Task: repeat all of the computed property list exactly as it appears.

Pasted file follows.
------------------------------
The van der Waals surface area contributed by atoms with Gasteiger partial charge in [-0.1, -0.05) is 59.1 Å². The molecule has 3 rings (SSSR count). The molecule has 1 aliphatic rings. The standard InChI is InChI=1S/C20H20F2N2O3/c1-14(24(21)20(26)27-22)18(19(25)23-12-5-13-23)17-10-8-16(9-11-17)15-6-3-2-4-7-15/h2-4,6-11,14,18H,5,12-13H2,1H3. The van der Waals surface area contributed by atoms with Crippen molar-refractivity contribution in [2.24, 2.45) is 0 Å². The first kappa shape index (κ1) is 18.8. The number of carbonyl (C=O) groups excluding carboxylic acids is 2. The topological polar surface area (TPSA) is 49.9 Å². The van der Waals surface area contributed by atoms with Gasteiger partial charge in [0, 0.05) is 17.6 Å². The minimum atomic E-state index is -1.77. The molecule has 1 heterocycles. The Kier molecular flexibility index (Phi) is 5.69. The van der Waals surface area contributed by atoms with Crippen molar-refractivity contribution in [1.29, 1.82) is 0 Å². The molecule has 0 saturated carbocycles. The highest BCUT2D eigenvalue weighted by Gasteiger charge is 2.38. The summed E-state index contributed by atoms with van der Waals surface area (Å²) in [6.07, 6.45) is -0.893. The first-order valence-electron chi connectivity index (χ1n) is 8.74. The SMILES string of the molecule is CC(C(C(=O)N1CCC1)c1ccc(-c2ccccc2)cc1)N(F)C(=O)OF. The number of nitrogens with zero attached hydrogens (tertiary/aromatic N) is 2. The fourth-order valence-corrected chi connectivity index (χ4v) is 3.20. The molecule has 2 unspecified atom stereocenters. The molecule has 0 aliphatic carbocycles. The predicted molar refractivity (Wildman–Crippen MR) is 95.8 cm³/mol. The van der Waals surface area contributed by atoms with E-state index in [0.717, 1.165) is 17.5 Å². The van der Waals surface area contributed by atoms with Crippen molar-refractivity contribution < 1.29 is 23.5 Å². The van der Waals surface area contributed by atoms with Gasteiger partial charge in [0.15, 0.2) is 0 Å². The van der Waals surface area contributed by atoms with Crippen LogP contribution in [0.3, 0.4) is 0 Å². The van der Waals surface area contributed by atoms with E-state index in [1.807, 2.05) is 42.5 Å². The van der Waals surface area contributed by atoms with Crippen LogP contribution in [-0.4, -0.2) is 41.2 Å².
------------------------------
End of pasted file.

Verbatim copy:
The van der Waals surface area contributed by atoms with Gasteiger partial charge in [-0.1, -0.05) is 59.1 Å². The molecule has 3 rings (SSSR count). The molecule has 1 aliphatic rings. The standard InChI is InChI=1S/C20H20F2N2O3/c1-14(24(21)20(26)27-22)18(19(25)23-12-5-13-23)17-10-8-16(9-11-17)15-6-3-2-4-7-15/h2-4,6-11,14,18H,5,12-13H2,1H3. The van der Waals surface area contributed by atoms with Crippen molar-refractivity contribution in [2.24, 2.45) is 0 Å². The first kappa shape index (κ1) is 18.8. The number of carbonyl (C=O) groups excluding carboxylic acids is 2. The topological polar surface area (TPSA) is 49.9 Å². The van der Waals surface area contributed by atoms with Gasteiger partial charge in [0, 0.05) is 17.6 Å². The minimum atomic E-state index is -1.77. The molecule has 1 heterocycles. The Kier molecular flexibility index (Phi) is 5.69. The van der Waals surface area contributed by atoms with Crippen molar-refractivity contribution in [1.29, 1.82) is 0 Å². The molecule has 0 saturated carbocycles. The highest BCUT2D eigenvalue weighted by Gasteiger charge is 2.38. The summed E-state index contributed by atoms with van der Waals surface area (Å²) in [6.07, 6.45) is -0.893. The first-order valence-electron chi connectivity index (χ1n) is 8.74. The SMILES string of the molecule is CC(C(C(=O)N1CCC1)c1ccc(-c2ccccc2)cc1)N(F)C(=O)OF. The number of nitrogens with zero attached hydrogens (tertiary/aromatic N) is 2. The fourth-order valence-corrected chi connectivity index (χ4v) is 3.20. The molecule has 2 unspecified atom stereocenters. The molecule has 0 aliphatic carbocycles. The predicted molar refractivity (Wildman–Crippen MR) is 95.8 cm³/mol. The van der Waals surface area contributed by atoms with E-state index in [0.717, 1.165) is 17.5 Å². The van der Waals surface area contributed by atoms with Crippen molar-refractivity contribution < 1.29 is 23.5 Å². The van der Waals surface area contributed by atoms with Gasteiger partial charge in [0.15, 0.2) is 0 Å². The van der Waals surface area contributed by atoms with Crippen LogP contribution in [0.3, 0.4) is 0 Å². The van der Waals surface area contributed by atoms with E-state index in [1.807, 2.05) is 42.5 Å². The van der Waals surface area contributed by atoms with Crippen LogP contribution in [-0.4, -0.2) is 41.2 Å².